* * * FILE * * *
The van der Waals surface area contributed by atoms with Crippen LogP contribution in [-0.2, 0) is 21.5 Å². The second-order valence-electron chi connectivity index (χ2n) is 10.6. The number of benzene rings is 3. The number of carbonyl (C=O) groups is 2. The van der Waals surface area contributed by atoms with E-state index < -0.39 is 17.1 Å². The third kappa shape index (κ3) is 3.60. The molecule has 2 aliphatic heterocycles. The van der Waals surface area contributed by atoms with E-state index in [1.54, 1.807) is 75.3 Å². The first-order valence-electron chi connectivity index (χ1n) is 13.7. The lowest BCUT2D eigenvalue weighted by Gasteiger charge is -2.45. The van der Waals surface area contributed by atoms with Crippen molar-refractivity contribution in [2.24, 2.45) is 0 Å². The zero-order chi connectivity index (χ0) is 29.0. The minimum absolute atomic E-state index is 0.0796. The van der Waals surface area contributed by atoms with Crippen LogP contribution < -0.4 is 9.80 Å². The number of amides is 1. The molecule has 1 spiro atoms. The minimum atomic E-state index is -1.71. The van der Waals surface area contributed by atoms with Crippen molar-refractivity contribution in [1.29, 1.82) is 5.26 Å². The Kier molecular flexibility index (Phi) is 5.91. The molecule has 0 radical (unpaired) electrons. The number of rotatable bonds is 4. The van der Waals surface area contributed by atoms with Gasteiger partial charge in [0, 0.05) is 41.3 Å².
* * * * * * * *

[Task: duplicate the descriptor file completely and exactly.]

The van der Waals surface area contributed by atoms with Crippen LogP contribution in [-0.2, 0) is 21.5 Å². The second-order valence-electron chi connectivity index (χ2n) is 10.6. The number of benzene rings is 3. The number of carbonyl (C=O) groups is 2. The van der Waals surface area contributed by atoms with E-state index < -0.39 is 17.1 Å². The third kappa shape index (κ3) is 3.60. The molecule has 2 aliphatic heterocycles. The van der Waals surface area contributed by atoms with E-state index in [1.54, 1.807) is 75.3 Å². The first-order valence-electron chi connectivity index (χ1n) is 13.7. The lowest BCUT2D eigenvalue weighted by Gasteiger charge is -2.45. The van der Waals surface area contributed by atoms with Crippen molar-refractivity contribution in [2.24, 2.45) is 0 Å². The zero-order chi connectivity index (χ0) is 29.0. The minimum absolute atomic E-state index is 0.0796. The van der Waals surface area contributed by atoms with Crippen LogP contribution < -0.4 is 9.80 Å². The number of amides is 1. The molecule has 1 spiro atoms. The minimum atomic E-state index is -1.71. The van der Waals surface area contributed by atoms with Crippen molar-refractivity contribution in [1.29, 1.82) is 5.26 Å². The Kier molecular flexibility index (Phi) is 5.91. The molecule has 0 radical (unpaired) electrons. The number of rotatable bonds is 4. The van der Waals surface area contributed by atoms with Gasteiger partial charge in [0, 0.05) is 41.3 Å².